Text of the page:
Using the OC FIT-CHEK kit with a cutoff of 20 µg hemoglobin/g for positivity, the investigators observed 5%, 3.7%, and 4.3% FIT positivity rate in the first, second, and third rounds of testing, respectively. More than three-quarters of participants with a positive FIT underwent colonoscopy within 1 year, and more than 96% had some type of follow-up within 12 months of their initial positive result.

FIT detected 80.4% of patients with CRC diagnosed within 1 year of testing, including 84.5% in round 1 and 73.4% and 78% in subsequent rounds.

The lower but stable FIT performance characteristics after the first round of testing, high adherence to repeated rounds of FIT testing, and high levels of follow-up colonoscopy after positive FIT results argue for the cost-effectiveness and efficacy of FIT screening for CRC, according to the researchers.

 SFlt-1:PlGF Ratio Useful for Ruling Out Risk of Preeclampsia

A soluble fms-like tyrosine kinase 1 (sFlt-1):placental growth factor (PlGF) ratio ≤38 has a negative predictive value of 99.3% for developing preeclampsia within the next week (N Engl J Med 2016; 374:13–22). The findings indicate that sFlt-1:PlGF ratio is a promising tool for monitoring women at high-risk for developing preeclampsia, but the investigators and an accompanying editorial suggest more research is needed to better explore use of the ratio in comparison to standard care.

The authors conducted a prospective, multicenter, observational study to derive and validate an sFlt-1:PlGF ratio that would predict, over the near term, the presence or absence of preeclampsia in women with singleton pregnancies at 24 to 36 weeks suspected of having preeclampsia. In the development cohort of 500 women, they found an sFlt-1:PlGF ratio of 38 to be the optimal cutoff. In the validation study, which also involved 500 women, an sFlt-1:PlGF ratio ≤38 had 80% sensitivity and 78.3% specificity.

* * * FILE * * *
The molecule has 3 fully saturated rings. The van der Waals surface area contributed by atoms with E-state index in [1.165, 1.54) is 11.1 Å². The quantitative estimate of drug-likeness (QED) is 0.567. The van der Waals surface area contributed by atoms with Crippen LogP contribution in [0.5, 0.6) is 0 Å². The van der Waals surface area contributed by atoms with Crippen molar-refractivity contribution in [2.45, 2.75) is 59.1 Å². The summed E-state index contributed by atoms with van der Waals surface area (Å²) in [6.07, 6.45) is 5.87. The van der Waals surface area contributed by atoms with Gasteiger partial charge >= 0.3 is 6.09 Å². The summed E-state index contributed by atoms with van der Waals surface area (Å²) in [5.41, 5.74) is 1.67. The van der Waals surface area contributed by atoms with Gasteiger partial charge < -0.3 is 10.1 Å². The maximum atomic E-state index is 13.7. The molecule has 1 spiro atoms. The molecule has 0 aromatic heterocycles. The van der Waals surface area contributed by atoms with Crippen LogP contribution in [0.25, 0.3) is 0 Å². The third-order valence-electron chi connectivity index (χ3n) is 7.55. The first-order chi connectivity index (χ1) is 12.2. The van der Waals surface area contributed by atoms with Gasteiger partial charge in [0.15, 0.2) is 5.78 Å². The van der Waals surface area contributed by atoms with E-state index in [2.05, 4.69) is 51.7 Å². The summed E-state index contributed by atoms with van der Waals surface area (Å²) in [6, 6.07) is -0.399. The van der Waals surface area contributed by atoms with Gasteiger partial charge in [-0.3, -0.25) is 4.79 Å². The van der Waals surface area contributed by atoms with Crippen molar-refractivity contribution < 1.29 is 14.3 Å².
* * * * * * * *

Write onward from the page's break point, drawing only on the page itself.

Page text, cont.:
An sFlt-1:PlGF ratio >38 had a 35.7% positive predictive value for preeclampsia within 4 weeks, with 66.2% sensitivity and 83.1% specificity.

According to the authors of an accompanying editorial, a caveat to these findings is that all tests were run in a single laboratory using only Roche Elecsys sFlt-1 and PlGF immunoassays. In addition, all the study participants were expecting single, rather than multiple babies, but women with multiple gestations are at higher risk for preeclampsia.

Guideline: Patients With Amyloidosis, HIV OK for Heart Transplant

Updated International Society for Heart Lung Transplantation guidelines for listing patients as heart transplant candidates suggest that persistent poor glycemic control—defined as hemoglobin A1c >7.5% despite efforts to control it—should be a relative contraindication for transplant (J Heart Lung Transplant 2016;35:1–23). The guideline, a major update after 10 years, focuses on evolving areas of importance not fully addressed previously, and also reflects evolutions in clinical practice that demanded significant changes.

Several conditions that previously would have excluded patients from heart transplant are now acceptable, given appropriate diagnostic work-ups and management, including amyloidosis, HIV, Chagas disease, and tuberculosis. In the case of amyloid light-chain amyloidosis, the guideline outlines criteria for risk-stratifying cardiac involvement based on N-terminal pro-brain natriuretic peptide (NT-pro BNP), cardiac troponin (cTn), and systolic blood pressure (SBP) ranging from Stage I (NT-pro BNP <332 ng/L and cTn <0.035 µg/L) to high risk stage III (NT-pro BNP >8500 ng/L and SBP <100 mm Hg).

The guideline also outlines screening tests to evaluate extra-cardiac organ involvement from amyloid light-chain amyloidosis, including serum alkaline phosphatase, bilirubin, measured creatinine clearance or estimated glomerular filtration rate, and 24-hour urinary protein excretion.